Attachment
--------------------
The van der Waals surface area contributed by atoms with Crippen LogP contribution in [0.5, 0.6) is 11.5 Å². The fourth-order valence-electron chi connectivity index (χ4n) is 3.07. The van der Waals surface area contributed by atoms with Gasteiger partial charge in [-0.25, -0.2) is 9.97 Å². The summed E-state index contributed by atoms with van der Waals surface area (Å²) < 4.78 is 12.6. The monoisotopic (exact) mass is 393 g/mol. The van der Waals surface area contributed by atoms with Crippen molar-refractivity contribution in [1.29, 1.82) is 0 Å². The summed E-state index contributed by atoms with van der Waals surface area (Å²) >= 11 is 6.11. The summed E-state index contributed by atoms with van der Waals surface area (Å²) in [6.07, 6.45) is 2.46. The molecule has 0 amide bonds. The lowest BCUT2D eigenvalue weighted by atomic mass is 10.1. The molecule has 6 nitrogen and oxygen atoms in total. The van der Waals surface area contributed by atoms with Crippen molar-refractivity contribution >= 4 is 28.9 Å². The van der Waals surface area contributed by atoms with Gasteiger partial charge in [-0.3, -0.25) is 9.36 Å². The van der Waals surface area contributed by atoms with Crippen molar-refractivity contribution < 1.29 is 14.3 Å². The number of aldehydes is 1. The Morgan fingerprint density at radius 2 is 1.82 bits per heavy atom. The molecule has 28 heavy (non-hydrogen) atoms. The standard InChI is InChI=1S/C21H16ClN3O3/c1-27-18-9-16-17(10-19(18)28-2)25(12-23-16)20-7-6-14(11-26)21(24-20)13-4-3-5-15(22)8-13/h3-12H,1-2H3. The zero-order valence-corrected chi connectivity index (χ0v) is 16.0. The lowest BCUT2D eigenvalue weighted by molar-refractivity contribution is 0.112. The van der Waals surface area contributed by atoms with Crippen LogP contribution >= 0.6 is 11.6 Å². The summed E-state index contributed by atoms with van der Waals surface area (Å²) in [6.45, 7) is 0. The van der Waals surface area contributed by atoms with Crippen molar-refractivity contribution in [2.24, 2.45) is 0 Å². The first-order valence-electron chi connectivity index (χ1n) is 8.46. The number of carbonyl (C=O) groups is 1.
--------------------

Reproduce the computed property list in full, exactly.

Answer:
The van der Waals surface area contributed by atoms with Crippen LogP contribution in [0.5, 0.6) is 11.5 Å². The fourth-order valence-electron chi connectivity index (χ4n) is 3.07. The van der Waals surface area contributed by atoms with Gasteiger partial charge in [-0.25, -0.2) is 9.97 Å². The summed E-state index contributed by atoms with van der Waals surface area (Å²) < 4.78 is 12.6. The monoisotopic (exact) mass is 393 g/mol. The van der Waals surface area contributed by atoms with Crippen molar-refractivity contribution in [1.29, 1.82) is 0 Å². The summed E-state index contributed by atoms with van der Waals surface area (Å²) >= 11 is 6.11. The summed E-state index contributed by atoms with van der Waals surface area (Å²) in [6.07, 6.45) is 2.46. The molecule has 0 amide bonds. The lowest BCUT2D eigenvalue weighted by atomic mass is 10.1. The molecule has 6 nitrogen and oxygen atoms in total. The van der Waals surface area contributed by atoms with Crippen molar-refractivity contribution >= 4 is 28.9 Å². The van der Waals surface area contributed by atoms with Gasteiger partial charge in [-0.3, -0.25) is 9.36 Å². The van der Waals surface area contributed by atoms with Crippen molar-refractivity contribution < 1.29 is 14.3 Å². The number of aldehydes is 1. The Morgan fingerprint density at radius 2 is 1.82 bits per heavy atom. The molecule has 28 heavy (non-hydrogen) atoms. The standard InChI is InChI=1S/C21H16ClN3O3/c1-27-18-9-16-17(10-19(18)28-2)25(12-23-16)20-7-6-14(11-26)21(24-20)13-4-3-5-15(22)8-13/h3-12H,1-2H3. The zero-order valence-corrected chi connectivity index (χ0v) is 16.0. The lowest BCUT2D eigenvalue weighted by molar-refractivity contribution is 0.112. The van der Waals surface area contributed by atoms with Crippen LogP contribution >= 0.6 is 11.6 Å². The summed E-state index contributed by atoms with van der Waals surface area (Å²) in [6.45, 7) is 0. The van der Waals surface area contributed by atoms with Crippen molar-refractivity contribution in [2.24, 2.45) is 0 Å². The first-order valence-electron chi connectivity index (χ1n) is 8.46. The number of carbonyl (C=O) groups is 1.